FAQ & Coin References

Below is a list of common questiions and answers to help guide you.

We buy whatever coins our customer’s are willing to buy.  Most of our customer’s are looking for gold, silver and rare coins that are not common.  We buy 90% silver (1964 & older) dimes and quarters, 1969 and older half dollars, gold & silver bullion, Morgan and Peace dollars and much more.  Keep in mind, whatever we buy has to be something someone is willing to buy from us. 

Throughout history people NEVER threw away money.  That is why there are TONS of old coins around.   If you bought it at a reputable coin shop years ago for $300 it should be a decent value.  If you happened across it in your change drawer it most likely isn’t.

Foreign coins and paper monies are extremely common and are generally not valuable.  Everyone has a relative who was in a war or traveled and brought some back.  Google can help you find the content of the coins to see if they have some silver or gold content but most are common.  Many foreign countries have de-valued their currency at some point in time.  So even most high denominational (even million, billion and trillion dollar bills) can be worth little to nothing.

Error coins can be valuable.  There are many factors that contribute to their value.  How obvious and drastic the error is (a cent struck on a dime planchet for instance).  Most errors however are minor and fairly common.  Off-center strikes, clips and other minor errors can be $2 to $20 coins depending.  

Common ways are to use a Redbook, Greysheet or search online.  Redbooks are $12-$15 and most prices are retail so tend to be on the high side.  Greysheet is a subscription that most dealers use.  It is fairly accurate.  The Internet is tricky.  If you use Ebay be sure to click on ‘completed items’ so you know what the coin has actually sold for.  Remember that Ebay-Paypal take roughly 10% and add a few dollars for shipping and you can get a rough idea of a value.  NGC Coin and PCGS Coinfacts are good resources but be careful to compare the same date, mint mark, condition and whether it is certified or not.  Comparing apples to oranges will not get you a true value and can be frustrating.

There are MANY factors that make a coin valuable.  Condition, Rarity, Mintage & content are the main factors.   

Quick Reference for Types of Coins:

Presidential, Sacajawea Dollars are worth $1 (face value) Proof dollar sets can be worth a bit more.  State quarters are the same, worth face value (25c) with proof and silver proof sets worth a bit more.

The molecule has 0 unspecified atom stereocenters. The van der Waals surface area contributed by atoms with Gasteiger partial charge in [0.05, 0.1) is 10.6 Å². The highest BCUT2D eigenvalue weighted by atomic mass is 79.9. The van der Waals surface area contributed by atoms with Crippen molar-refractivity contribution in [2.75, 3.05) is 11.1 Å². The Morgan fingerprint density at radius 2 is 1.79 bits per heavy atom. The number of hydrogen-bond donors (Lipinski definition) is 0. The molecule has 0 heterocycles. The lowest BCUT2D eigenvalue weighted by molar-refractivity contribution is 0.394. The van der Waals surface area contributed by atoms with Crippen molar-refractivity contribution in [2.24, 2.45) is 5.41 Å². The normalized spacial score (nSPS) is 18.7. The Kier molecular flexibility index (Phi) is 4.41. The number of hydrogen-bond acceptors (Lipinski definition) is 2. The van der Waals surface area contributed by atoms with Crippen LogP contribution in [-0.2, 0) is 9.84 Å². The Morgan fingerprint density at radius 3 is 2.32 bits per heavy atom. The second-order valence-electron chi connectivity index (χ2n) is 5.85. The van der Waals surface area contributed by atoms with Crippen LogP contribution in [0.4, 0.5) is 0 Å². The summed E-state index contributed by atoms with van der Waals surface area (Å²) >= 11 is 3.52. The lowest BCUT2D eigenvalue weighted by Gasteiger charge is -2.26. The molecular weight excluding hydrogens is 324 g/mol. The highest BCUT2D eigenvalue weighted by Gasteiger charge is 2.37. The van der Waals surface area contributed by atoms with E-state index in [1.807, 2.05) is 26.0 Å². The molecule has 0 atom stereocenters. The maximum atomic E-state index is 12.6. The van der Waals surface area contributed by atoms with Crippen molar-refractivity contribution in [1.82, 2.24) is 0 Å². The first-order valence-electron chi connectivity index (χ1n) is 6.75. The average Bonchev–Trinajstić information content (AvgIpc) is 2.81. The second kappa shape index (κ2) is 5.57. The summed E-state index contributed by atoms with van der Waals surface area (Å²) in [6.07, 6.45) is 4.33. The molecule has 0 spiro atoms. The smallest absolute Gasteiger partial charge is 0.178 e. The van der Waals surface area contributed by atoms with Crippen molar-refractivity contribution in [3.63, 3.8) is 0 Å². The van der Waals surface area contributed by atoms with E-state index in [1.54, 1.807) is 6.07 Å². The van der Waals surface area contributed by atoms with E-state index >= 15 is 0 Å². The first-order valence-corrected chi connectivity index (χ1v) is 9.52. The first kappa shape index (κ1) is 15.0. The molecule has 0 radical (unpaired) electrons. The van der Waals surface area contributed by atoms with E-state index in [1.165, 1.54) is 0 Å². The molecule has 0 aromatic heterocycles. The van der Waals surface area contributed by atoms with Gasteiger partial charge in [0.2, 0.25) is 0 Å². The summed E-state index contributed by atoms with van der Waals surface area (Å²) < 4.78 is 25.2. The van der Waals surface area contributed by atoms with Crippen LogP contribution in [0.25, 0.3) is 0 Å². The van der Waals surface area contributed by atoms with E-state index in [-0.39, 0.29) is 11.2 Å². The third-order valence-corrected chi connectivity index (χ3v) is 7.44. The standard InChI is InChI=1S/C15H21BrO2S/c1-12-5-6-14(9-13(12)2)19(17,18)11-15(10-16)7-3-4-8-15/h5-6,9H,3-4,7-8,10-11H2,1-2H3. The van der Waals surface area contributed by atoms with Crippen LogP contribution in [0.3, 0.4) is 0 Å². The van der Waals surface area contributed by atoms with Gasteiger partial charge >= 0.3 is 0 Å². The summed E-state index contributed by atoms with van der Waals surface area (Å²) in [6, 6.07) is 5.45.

Eisenhower Dollars are sold for $1.25. Barely over face value. (No silver content).

Kennedy Half Dollars 1971 and newer are face value (50 cents) yes even the bi-centennial 1776-1976 ones.

Quarters and Dimes 1965 and newer are worth face value.  Yes, even the bi-centennial ones.

Cents 1959 and newer are also spenders or ‘take-to-the-bank’ (TTTB) items.

Nickels 1939 and newer are mostly worth a nickel. During WWII some years are 35% silver (worth just under $1 each)

Common but slightly better...

Proof; Mint Sets are everywhere, especially 1965-current and generally range from $3-$10. Early sets (1964; older) get higher as you go older. 1957-1964 proof sets are $15-$20 with mint sets being higher. Older ones contact us.

Wheat cents, in general, are worth 2-3 cents each except for the few key 1909s, 09-vdb, 09-s-vdb, 10s, 11s, 12s, 13s, 14s, 14d, 22d, 24d, 31s (and no, the 1943 steel cents are not rare). And by better dates, some are only worth $3-$5. (buy a red book for more details).

Indian Head Cents are generally under $1 each except for the better dates (1867-1878) $3 to $500 (1877).

Buffalo Nickels are similar to wheat cents, very common (generally 25-50 cents each) there are some better dates but again, condition and rarity are what determines the value.

1942-1945 Jefferson Nickels with a mint mark of P, D or S on the back above Monticello are silver war nickels (worth 75 cents to $1 each).

1965-1970 Kennedy Half Dollars are 40% silver ($1.50 to $3 each) depending on current silver prices.

The good stuff...

  • 90% Silver Half Dollars, Quarters; Dimes 1964; older are worth several times face value. Add it up like change and take it times $10-$12. A pile of that adds up pretty fast.
  • Morgan; Peace Silver Dollars are generally common from 1878 to 1935. Ranging from $15 to $30. That being said, there are some better dates & mintmarks. Buy a red book or bring them in.

Type Coins (Large Cents, Two; Three Cent Pieces, Shield Nickels, Early Quarters; Halves, etc are individually valued. One can be $1 while another is $500 or more. It depends on rarity and condition.   Contact us and we can give you a quote.

Gold Coins – Just call us. It is way too complicated to explain that here. Or better yet check out ‘I’m a Buyer’ for current prices.

Dig further – Visit www.pcgscoinfacts.com to research rarities.

In today's world it's hard to know who you can trust with Selling or Buying Gold or Silver.

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